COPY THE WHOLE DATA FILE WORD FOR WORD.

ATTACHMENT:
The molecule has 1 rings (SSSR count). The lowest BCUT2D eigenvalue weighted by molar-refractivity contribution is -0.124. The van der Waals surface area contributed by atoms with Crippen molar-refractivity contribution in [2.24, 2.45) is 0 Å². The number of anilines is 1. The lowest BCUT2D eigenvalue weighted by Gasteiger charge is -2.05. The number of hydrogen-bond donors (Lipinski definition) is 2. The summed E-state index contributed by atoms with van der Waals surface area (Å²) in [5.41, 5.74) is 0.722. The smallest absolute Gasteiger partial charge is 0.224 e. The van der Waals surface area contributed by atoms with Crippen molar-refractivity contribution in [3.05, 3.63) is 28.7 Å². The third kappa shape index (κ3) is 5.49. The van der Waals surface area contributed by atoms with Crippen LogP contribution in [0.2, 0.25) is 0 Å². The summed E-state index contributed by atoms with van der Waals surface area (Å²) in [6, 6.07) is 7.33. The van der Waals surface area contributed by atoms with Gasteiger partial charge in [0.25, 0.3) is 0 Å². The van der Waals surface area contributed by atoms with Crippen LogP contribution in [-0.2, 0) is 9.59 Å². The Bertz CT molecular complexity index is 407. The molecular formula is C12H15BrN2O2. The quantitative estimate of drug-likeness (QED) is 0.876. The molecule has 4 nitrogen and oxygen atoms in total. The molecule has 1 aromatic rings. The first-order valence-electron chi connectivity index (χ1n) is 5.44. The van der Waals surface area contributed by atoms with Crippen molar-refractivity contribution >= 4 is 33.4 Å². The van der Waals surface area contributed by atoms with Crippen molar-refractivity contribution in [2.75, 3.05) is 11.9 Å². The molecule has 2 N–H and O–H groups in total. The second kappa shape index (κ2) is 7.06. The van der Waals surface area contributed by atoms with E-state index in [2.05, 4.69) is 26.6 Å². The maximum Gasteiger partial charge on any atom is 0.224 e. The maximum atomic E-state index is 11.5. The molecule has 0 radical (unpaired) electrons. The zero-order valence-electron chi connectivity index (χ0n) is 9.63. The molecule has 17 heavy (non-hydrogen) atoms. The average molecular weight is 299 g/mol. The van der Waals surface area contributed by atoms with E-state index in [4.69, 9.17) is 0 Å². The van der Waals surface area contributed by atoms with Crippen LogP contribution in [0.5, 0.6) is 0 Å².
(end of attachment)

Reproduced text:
The molecule has 1 rings (SSSR count). The lowest BCUT2D eigenvalue weighted by molar-refractivity contribution is -0.124. The van der Waals surface area contributed by atoms with Crippen molar-refractivity contribution in [2.24, 2.45) is 0 Å². The number of anilines is 1. The lowest BCUT2D eigenvalue weighted by Gasteiger charge is -2.05. The number of hydrogen-bond donors (Lipinski definition) is 2. The summed E-state index contributed by atoms with van der Waals surface area (Å²) in [5.41, 5.74) is 0.722. The smallest absolute Gasteiger partial charge is 0.224 e. The van der Waals surface area contributed by atoms with Crippen molar-refractivity contribution in [3.05, 3.63) is 28.7 Å². The third kappa shape index (κ3) is 5.49. The van der Waals surface area contributed by atoms with Crippen LogP contribution in [0.2, 0.25) is 0 Å². The summed E-state index contributed by atoms with van der Waals surface area (Å²) in [6, 6.07) is 7.33. The van der Waals surface area contributed by atoms with Gasteiger partial charge in [0.25, 0.3) is 0 Å². The van der Waals surface area contributed by atoms with Crippen LogP contribution in [-0.2, 0) is 9.59 Å². The Bertz CT molecular complexity index is 407. The molecular formula is C12H15BrN2O2. The quantitative estimate of drug-likeness (QED) is 0.876. The molecule has 4 nitrogen and oxygen atoms in total. The molecule has 1 aromatic rings. The first-order valence-electron chi connectivity index (χ1n) is 5.44. The van der Waals surface area contributed by atoms with Crippen molar-refractivity contribution >= 4 is 33.4 Å². The van der Waals surface area contributed by atoms with Crippen molar-refractivity contribution in [2.75, 3.05) is 11.9 Å². The molecule has 2 N–H and O–H groups in total. The second kappa shape index (κ2) is 7.06. The van der Waals surface area contributed by atoms with E-state index in [2.05, 4.69) is 26.6 Å². The maximum Gasteiger partial charge on any atom is 0.224 e. The maximum atomic E-state index is 11.5. The molecule has 0 radical (unpaired) electrons. The zero-order valence-electron chi connectivity index (χ0n) is 9.63. The molecule has 17 heavy (non-hydrogen) atoms. The average molecular weight is 299 g/mol. The van der Waals surface area contributed by atoms with E-state index in [4.69, 9.17) is 0 Å². The van der Waals surface area contributed by atoms with Crippen LogP contribution in [0.5, 0.6) is 0 Å².